On the contrary, Dietz and others at NAHB believe we’re already in a mild recession, which Dietz believes will worsen slightly in the months ahead.

“The first quarter and the second quarter of 2022 had clear GDP declines. That was two consecutive quarters, which is typically the rule of thumb for defining recessions,” Dietz says.

This time around, however, there are some grey areas clouding that definition, Dietz says, including an employment rate that he feels is a bit of a misnomer. “We have a million to two million people who moved to the sidelines and never came back,” he says. “That’s artificially keeping businesses in a position where they’re still seeking out labor, even though the amount of economic activity taking place has gone down.”

Out of nine experts [DWM] consulted, three predict a mild, short-lived recession in 2023, but all agree that for the next few months there are numerous “wild cards” that could come into play.

The analysts at Dodge Construction Network took a fairly neutral ground on the subject of a recession in their latest industry outlook. They predicted that economic growth will slow to 0.7% in 2023, bringing the economy “dangerously close,” but ultimately forecasting that the U.S. will “narrowly avoid recession.”

The good news is, even if a recession becomes an undeniable fact, most experts agree it should be both mild and short lived.

An economic and market outlook produced by Vanguard suggests that households, businesses and financial institutions are better equipped to weather those conditions than they were in the past.”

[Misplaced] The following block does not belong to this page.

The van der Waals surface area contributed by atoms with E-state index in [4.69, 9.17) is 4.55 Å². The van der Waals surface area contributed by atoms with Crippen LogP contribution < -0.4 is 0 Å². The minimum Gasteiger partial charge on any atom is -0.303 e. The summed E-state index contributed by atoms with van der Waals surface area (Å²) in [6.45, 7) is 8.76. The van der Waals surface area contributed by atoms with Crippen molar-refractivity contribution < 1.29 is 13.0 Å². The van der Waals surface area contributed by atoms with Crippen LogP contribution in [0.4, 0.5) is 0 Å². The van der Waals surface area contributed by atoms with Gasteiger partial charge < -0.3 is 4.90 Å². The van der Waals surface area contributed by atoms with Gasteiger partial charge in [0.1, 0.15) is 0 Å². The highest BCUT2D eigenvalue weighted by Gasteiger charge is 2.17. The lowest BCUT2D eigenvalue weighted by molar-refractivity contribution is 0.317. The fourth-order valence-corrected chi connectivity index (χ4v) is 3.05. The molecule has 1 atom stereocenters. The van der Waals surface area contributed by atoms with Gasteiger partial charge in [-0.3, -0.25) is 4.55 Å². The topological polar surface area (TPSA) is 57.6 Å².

With interest rates on 30-year, fixed mortgages reaching 7.5% last year and now hovering above 6%, the buying frenzy that led to a historic real estate market in recent years is clearly over. According to the National Association of Realtors (NAR), by October 2022, the volume of existing home sales had dropped for nine consecutive months, marking the longest run of declines since 1999. Most of the experts [DWM] interviewed agree there will remain fewer home sales in 2023, compared to previous years, for both resales and new construction, as home buyers lie in wait for lower interest rates on mortgages. For this reason, Dietz says NAHB is predicting as much as a 10-15% further decline in home buying activity. In a more dire take, the latest Fitch U.S. Real Estate Homebuyers Outlook warns of a heightened risk for a severe housing downturn, citing affordability issues, a softening economic environment and low consumer confidence. On the contrary, some analysts suggest the housing market could improve as early as mid-year, especially if the Federal Reserve is willing to lower rates. Lawrence Yun, chief economist for NAR, is among those predicting that housing will further decline for only the first two months of 2023 before starting its rebound.